Student perspectives on assessment for learning
Chapman-Chin, Allison E. A.
Klinger, Don A.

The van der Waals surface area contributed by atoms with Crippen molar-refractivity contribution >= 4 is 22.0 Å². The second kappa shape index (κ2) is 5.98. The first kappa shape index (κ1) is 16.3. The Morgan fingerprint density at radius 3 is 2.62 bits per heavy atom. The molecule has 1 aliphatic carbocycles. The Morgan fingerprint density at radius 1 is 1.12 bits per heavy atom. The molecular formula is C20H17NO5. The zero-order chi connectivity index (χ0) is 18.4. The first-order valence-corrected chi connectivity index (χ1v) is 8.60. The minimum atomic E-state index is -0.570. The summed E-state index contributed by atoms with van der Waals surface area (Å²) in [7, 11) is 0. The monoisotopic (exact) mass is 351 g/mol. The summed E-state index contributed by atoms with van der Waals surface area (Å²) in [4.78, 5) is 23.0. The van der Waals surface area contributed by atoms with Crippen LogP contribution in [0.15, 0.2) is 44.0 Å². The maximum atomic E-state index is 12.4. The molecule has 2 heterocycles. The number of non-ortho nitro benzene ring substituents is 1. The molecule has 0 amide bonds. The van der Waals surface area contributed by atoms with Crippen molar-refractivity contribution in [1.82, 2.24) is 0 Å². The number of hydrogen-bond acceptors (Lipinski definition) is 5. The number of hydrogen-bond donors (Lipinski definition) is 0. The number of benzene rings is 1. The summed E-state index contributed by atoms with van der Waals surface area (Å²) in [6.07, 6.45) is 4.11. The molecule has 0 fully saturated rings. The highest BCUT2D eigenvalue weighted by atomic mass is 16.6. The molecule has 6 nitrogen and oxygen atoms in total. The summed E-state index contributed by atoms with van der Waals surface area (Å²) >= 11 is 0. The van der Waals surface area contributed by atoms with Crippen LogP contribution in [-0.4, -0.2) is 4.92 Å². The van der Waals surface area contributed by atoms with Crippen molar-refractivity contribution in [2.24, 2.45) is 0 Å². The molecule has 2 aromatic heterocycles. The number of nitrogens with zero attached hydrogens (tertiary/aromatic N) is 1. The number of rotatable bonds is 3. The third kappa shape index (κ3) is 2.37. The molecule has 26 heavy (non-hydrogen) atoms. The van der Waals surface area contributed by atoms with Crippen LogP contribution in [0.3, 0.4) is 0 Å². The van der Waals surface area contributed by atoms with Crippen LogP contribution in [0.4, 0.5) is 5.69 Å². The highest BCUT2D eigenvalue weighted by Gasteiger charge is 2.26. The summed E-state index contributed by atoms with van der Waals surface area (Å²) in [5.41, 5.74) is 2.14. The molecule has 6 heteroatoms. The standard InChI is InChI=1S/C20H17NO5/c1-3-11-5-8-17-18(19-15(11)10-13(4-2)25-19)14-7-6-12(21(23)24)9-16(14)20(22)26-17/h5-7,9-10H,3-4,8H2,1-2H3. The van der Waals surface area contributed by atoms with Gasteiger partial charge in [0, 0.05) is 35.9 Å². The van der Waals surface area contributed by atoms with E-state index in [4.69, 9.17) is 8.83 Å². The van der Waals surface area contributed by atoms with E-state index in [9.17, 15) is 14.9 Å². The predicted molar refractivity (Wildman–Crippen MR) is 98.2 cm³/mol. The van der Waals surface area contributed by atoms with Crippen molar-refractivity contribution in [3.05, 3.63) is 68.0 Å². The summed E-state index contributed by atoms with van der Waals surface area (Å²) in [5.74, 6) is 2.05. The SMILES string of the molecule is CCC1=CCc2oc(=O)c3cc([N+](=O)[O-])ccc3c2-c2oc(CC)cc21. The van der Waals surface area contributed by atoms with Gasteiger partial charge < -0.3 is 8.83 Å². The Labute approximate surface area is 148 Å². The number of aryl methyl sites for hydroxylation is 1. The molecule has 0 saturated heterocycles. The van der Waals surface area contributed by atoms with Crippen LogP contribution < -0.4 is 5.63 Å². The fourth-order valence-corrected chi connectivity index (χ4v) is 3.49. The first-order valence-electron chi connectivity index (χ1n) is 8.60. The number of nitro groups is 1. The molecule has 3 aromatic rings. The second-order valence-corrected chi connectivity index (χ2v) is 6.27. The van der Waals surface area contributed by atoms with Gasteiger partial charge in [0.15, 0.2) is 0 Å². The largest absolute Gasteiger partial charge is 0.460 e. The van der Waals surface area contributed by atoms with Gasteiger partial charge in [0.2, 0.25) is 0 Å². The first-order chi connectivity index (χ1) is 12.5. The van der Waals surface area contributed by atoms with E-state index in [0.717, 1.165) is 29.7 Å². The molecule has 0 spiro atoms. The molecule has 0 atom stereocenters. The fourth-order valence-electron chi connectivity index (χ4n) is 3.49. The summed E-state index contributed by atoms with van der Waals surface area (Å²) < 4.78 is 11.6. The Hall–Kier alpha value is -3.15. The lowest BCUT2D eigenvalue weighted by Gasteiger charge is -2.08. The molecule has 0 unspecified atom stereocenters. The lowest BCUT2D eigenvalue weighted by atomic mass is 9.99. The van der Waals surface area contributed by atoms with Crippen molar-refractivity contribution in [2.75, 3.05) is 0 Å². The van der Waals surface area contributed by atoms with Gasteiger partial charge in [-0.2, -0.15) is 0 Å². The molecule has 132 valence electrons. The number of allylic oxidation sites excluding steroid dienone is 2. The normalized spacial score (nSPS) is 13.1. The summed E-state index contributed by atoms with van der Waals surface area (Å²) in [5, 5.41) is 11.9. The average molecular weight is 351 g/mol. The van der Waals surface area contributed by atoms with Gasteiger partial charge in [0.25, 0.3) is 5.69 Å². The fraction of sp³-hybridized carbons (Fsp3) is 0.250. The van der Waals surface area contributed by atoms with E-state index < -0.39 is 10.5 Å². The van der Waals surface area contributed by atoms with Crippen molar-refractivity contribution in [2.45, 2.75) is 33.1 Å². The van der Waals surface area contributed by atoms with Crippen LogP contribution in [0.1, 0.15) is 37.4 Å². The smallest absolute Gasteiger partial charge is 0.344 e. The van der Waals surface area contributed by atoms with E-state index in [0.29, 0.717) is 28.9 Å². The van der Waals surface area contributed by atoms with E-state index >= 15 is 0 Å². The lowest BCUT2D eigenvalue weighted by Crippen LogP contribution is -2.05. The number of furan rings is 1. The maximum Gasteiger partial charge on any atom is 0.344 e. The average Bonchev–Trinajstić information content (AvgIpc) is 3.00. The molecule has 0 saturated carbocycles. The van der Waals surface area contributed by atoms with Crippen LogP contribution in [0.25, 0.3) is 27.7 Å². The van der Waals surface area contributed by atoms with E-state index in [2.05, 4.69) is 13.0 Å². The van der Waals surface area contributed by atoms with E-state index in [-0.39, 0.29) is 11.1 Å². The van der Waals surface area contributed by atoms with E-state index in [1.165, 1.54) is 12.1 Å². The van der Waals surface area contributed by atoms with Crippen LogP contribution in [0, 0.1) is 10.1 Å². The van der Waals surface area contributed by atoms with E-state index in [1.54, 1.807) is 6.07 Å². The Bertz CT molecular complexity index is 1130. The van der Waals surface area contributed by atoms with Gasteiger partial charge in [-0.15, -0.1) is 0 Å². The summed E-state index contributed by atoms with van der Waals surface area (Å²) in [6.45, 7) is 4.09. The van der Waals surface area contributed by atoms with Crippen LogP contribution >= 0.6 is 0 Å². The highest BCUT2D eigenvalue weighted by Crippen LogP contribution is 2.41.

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Assessment for learning (AfL) has become a widespread approach across many educational systems. To date, AfL research has emphasized teachers’ knowledge, skills, and practices, with few studies examining students’ responses to an AfL pedagogical approach. The purpose of this research was to focus directly on students’ perspectives on their use and value of AfL approaches through a survey of 1079 K–12 students and portfolio-based interviews with 12 purposefully selected students. Survey data were analyzed through descriptive and inferential statistics across grade levels. Interview data were analyzed using standard thematic coding processes. Students most frequently used and valued teacher feedback and success criteria to support their learning. Peer feedback was the least valued AfL approach for all students. Some significant differences between grade levels were noted. Our results suggest that using AfL approaches is a learned behaviour; students need to be explicitly taught about AfL concepts, terminology, and use over time. This study also highlights that AfL implementation requires sustained focus, research, and support in schools and classrooms for students to value and fully benefit from assessment-based teaching.